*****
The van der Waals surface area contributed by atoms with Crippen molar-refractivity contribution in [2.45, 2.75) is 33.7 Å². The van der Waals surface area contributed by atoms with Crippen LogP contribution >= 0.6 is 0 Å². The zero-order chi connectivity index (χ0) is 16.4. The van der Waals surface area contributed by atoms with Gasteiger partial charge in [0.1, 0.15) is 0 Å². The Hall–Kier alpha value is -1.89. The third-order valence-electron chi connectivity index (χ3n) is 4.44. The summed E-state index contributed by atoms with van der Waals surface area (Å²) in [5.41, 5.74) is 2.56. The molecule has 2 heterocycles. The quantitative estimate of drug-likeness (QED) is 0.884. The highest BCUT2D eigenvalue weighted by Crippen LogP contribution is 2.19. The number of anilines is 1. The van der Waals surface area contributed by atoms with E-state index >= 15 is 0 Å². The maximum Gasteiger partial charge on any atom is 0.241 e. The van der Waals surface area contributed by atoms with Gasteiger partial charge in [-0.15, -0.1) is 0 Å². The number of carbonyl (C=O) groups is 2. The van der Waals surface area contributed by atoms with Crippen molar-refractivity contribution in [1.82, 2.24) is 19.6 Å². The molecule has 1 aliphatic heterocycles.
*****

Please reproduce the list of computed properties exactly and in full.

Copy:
The van der Waals surface area contributed by atoms with Crippen molar-refractivity contribution in [2.45, 2.75) is 33.7 Å². The van der Waals surface area contributed by atoms with Crippen LogP contribution >= 0.6 is 0 Å². The zero-order chi connectivity index (χ0) is 16.4. The van der Waals surface area contributed by atoms with Gasteiger partial charge in [0.1, 0.15) is 0 Å². The Hall–Kier alpha value is -1.89. The third-order valence-electron chi connectivity index (χ3n) is 4.44. The summed E-state index contributed by atoms with van der Waals surface area (Å²) in [5.41, 5.74) is 2.56. The molecule has 2 heterocycles. The quantitative estimate of drug-likeness (QED) is 0.884. The highest BCUT2D eigenvalue weighted by Crippen LogP contribution is 2.19. The number of anilines is 1. The van der Waals surface area contributed by atoms with E-state index >= 15 is 0 Å². The maximum Gasteiger partial charge on any atom is 0.241 e. The van der Waals surface area contributed by atoms with Gasteiger partial charge in [-0.15, -0.1) is 0 Å². The number of carbonyl (C=O) groups is 2. The van der Waals surface area contributed by atoms with Crippen molar-refractivity contribution in [1.82, 2.24) is 19.6 Å². The molecule has 1 aliphatic heterocycles.